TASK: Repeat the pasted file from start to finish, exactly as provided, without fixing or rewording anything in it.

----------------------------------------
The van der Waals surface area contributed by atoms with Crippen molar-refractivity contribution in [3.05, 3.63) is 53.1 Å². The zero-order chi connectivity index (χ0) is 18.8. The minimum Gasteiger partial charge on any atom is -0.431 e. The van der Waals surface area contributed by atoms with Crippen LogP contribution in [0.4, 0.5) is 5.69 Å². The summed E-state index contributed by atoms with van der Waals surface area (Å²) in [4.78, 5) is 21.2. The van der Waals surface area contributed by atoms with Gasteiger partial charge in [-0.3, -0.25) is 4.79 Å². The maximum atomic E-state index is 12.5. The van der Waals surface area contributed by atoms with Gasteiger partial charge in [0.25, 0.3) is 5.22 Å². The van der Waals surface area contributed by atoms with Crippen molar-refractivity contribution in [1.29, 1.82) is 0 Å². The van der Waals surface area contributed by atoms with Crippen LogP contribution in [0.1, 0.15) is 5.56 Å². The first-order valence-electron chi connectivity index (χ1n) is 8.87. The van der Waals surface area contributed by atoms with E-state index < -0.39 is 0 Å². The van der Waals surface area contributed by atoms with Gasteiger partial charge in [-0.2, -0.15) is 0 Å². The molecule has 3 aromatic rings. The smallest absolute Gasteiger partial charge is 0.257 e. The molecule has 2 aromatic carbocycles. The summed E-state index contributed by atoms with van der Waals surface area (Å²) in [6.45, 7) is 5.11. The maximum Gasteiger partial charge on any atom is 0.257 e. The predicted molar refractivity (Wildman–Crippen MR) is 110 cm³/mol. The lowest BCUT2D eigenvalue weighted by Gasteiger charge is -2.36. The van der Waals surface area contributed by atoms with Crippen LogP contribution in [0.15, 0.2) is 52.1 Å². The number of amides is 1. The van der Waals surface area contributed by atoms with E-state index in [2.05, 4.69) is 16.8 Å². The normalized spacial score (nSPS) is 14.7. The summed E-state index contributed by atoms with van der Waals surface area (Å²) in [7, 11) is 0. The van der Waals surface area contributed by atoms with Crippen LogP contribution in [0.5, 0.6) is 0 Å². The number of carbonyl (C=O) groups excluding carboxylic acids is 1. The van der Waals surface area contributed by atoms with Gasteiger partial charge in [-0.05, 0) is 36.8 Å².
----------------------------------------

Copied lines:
The van der Waals surface area contributed by atoms with Crippen molar-refractivity contribution in [3.05, 3.63) is 53.1 Å². The zero-order chi connectivity index (χ0) is 18.8. The minimum Gasteiger partial charge on any atom is -0.431 e. The van der Waals surface area contributed by atoms with Crippen LogP contribution in [0.4, 0.5) is 5.69 Å². The summed E-state index contributed by atoms with van der Waals surface area (Å²) in [4.78, 5) is 21.2. The van der Waals surface area contributed by atoms with Gasteiger partial charge in [-0.3, -0.25) is 4.79 Å². The maximum atomic E-state index is 12.5. The van der Waals surface area contributed by atoms with Gasteiger partial charge in [0.25, 0.3) is 5.22 Å². The van der Waals surface area contributed by atoms with Crippen molar-refractivity contribution in [1.29, 1.82) is 0 Å². The van der Waals surface area contributed by atoms with Crippen LogP contribution in [0.1, 0.15) is 5.56 Å². The first-order valence-electron chi connectivity index (χ1n) is 8.87. The van der Waals surface area contributed by atoms with E-state index < -0.39 is 0 Å². The van der Waals surface area contributed by atoms with Gasteiger partial charge in [-0.2, -0.15) is 0 Å². The molecule has 3 aromatic rings. The smallest absolute Gasteiger partial charge is 0.257 e. The molecule has 2 aromatic carbocycles. The summed E-state index contributed by atoms with van der Waals surface area (Å²) in [6.45, 7) is 5.11. The maximum Gasteiger partial charge on any atom is 0.257 e. The predicted molar refractivity (Wildman–Crippen MR) is 110 cm³/mol. The lowest BCUT2D eigenvalue weighted by Gasteiger charge is -2.36. The van der Waals surface area contributed by atoms with Crippen LogP contribution in [0.15, 0.2) is 52.1 Å². The number of amides is 1. The van der Waals surface area contributed by atoms with E-state index in [2.05, 4.69) is 16.8 Å². The normalized spacial score (nSPS) is 14.7. The summed E-state index contributed by atoms with van der Waals surface area (Å²) in [7, 11) is 0. The van der Waals surface area contributed by atoms with Crippen LogP contribution in [0.5, 0.6) is 0 Å². The number of carbonyl (C=O) groups excluding carboxylic acids is 1. The van der Waals surface area contributed by atoms with Gasteiger partial charge in [-0.05, 0) is 36.8 Å².